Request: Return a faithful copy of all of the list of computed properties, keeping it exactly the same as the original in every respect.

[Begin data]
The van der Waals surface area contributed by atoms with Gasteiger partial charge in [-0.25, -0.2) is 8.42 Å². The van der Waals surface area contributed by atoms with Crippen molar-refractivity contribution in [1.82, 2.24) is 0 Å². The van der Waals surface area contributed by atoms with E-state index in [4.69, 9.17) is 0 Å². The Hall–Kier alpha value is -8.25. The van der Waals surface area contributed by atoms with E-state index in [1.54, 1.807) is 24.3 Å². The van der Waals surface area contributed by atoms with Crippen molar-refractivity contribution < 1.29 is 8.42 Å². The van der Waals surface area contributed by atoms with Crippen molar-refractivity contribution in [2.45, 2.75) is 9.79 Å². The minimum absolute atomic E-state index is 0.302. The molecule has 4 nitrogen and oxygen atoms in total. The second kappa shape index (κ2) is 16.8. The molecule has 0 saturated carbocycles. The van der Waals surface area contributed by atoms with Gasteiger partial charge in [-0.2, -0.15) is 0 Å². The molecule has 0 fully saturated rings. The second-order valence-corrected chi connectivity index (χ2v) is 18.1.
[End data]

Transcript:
The van der Waals surface area contributed by atoms with Gasteiger partial charge in [-0.25, -0.2) is 8.42 Å². The van der Waals surface area contributed by atoms with Crippen molar-refractivity contribution in [1.82, 2.24) is 0 Å². The van der Waals surface area contributed by atoms with E-state index in [4.69, 9.17) is 0 Å². The Hall–Kier alpha value is -8.25. The van der Waals surface area contributed by atoms with E-state index in [1.54, 1.807) is 24.3 Å². The van der Waals surface area contributed by atoms with Crippen molar-refractivity contribution < 1.29 is 8.42 Å². The van der Waals surface area contributed by atoms with Crippen molar-refractivity contribution in [2.45, 2.75) is 9.79 Å². The minimum absolute atomic E-state index is 0.302. The molecule has 4 nitrogen and oxygen atoms in total. The second kappa shape index (κ2) is 16.8. The molecule has 0 saturated carbocycles. The van der Waals surface area contributed by atoms with Gasteiger partial charge in [-0.2, -0.15) is 0 Å². The molecule has 0 fully saturated rings. The second-order valence-corrected chi connectivity index (χ2v) is 18.1.